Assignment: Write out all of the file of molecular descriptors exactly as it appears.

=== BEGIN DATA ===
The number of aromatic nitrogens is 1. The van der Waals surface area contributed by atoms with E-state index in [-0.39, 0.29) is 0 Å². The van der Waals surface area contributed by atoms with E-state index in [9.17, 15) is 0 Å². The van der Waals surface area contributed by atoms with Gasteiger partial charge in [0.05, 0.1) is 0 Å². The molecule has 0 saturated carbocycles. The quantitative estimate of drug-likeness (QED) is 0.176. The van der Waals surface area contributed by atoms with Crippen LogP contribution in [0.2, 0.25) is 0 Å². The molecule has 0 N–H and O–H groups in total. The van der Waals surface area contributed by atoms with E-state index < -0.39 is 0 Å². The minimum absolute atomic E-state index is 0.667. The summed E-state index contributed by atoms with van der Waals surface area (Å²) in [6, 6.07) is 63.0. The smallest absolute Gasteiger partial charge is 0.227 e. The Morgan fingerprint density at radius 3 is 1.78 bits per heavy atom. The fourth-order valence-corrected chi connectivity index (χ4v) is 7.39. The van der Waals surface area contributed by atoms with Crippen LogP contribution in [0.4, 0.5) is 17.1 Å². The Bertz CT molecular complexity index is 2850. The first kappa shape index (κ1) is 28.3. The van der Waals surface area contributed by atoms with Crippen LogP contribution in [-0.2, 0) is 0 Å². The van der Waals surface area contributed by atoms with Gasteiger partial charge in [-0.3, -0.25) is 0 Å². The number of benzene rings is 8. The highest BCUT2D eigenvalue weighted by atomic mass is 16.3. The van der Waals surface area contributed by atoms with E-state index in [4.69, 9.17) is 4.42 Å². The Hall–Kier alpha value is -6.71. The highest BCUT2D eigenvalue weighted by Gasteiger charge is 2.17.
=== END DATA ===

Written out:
The number of aromatic nitrogens is 1. The van der Waals surface area contributed by atoms with E-state index in [-0.39, 0.29) is 0 Å². The van der Waals surface area contributed by atoms with E-state index in [9.17, 15) is 0 Å². The van der Waals surface area contributed by atoms with Gasteiger partial charge in [0.05, 0.1) is 0 Å². The molecule has 0 saturated carbocycles. The quantitative estimate of drug-likeness (QED) is 0.176. The van der Waals surface area contributed by atoms with Crippen LogP contribution in [0.2, 0.25) is 0 Å². The molecule has 0 N–H and O–H groups in total. The van der Waals surface area contributed by atoms with E-state index < -0.39 is 0 Å². The minimum absolute atomic E-state index is 0.667. The summed E-state index contributed by atoms with van der Waals surface area (Å²) in [6, 6.07) is 63.0. The smallest absolute Gasteiger partial charge is 0.227 e. The Morgan fingerprint density at radius 3 is 1.78 bits per heavy atom. The fourth-order valence-corrected chi connectivity index (χ4v) is 7.39. The van der Waals surface area contributed by atoms with Crippen LogP contribution in [0.4, 0.5) is 17.1 Å². The Bertz CT molecular complexity index is 2850. The first kappa shape index (κ1) is 28.3. The van der Waals surface area contributed by atoms with Crippen LogP contribution in [-0.2, 0) is 0 Å². The van der Waals surface area contributed by atoms with Gasteiger partial charge in [-0.3, -0.25) is 0 Å². The number of benzene rings is 8. The highest BCUT2D eigenvalue weighted by atomic mass is 16.3. The van der Waals surface area contributed by atoms with E-state index in [4.69, 9.17) is 4.42 Å². The Hall–Kier alpha value is -6.71. The highest BCUT2D eigenvalue weighted by Gasteiger charge is 2.17.